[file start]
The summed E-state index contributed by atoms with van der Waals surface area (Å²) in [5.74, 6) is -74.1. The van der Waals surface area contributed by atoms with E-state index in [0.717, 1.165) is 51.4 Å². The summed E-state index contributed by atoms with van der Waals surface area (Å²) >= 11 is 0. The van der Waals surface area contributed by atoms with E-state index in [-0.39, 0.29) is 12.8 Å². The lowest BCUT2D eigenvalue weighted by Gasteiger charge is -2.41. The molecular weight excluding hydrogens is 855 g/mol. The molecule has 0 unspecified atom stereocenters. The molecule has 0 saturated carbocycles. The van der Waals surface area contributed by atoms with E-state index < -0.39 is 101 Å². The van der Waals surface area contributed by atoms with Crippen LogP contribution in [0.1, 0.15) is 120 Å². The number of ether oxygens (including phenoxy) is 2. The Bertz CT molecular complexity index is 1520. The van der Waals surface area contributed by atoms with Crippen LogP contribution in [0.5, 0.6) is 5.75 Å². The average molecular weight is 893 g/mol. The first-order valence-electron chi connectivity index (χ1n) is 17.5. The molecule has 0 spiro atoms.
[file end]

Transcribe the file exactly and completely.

The summed E-state index contributed by atoms with van der Waals surface area (Å²) in [5.74, 6) is -74.1. The van der Waals surface area contributed by atoms with E-state index in [0.717, 1.165) is 51.4 Å². The summed E-state index contributed by atoms with van der Waals surface area (Å²) >= 11 is 0. The van der Waals surface area contributed by atoms with E-state index in [-0.39, 0.29) is 12.8 Å². The lowest BCUT2D eigenvalue weighted by Gasteiger charge is -2.41. The molecular weight excluding hydrogens is 855 g/mol. The molecule has 0 unspecified atom stereocenters. The molecule has 0 saturated carbocycles. The van der Waals surface area contributed by atoms with E-state index < -0.39 is 101 Å². The van der Waals surface area contributed by atoms with Crippen LogP contribution in [0.1, 0.15) is 120 Å². The number of ether oxygens (including phenoxy) is 2. The Bertz CT molecular complexity index is 1520. The van der Waals surface area contributed by atoms with Crippen LogP contribution in [0.5, 0.6) is 5.75 Å². The average molecular weight is 893 g/mol. The first-order valence-electron chi connectivity index (χ1n) is 17.5. The molecule has 0 spiro atoms.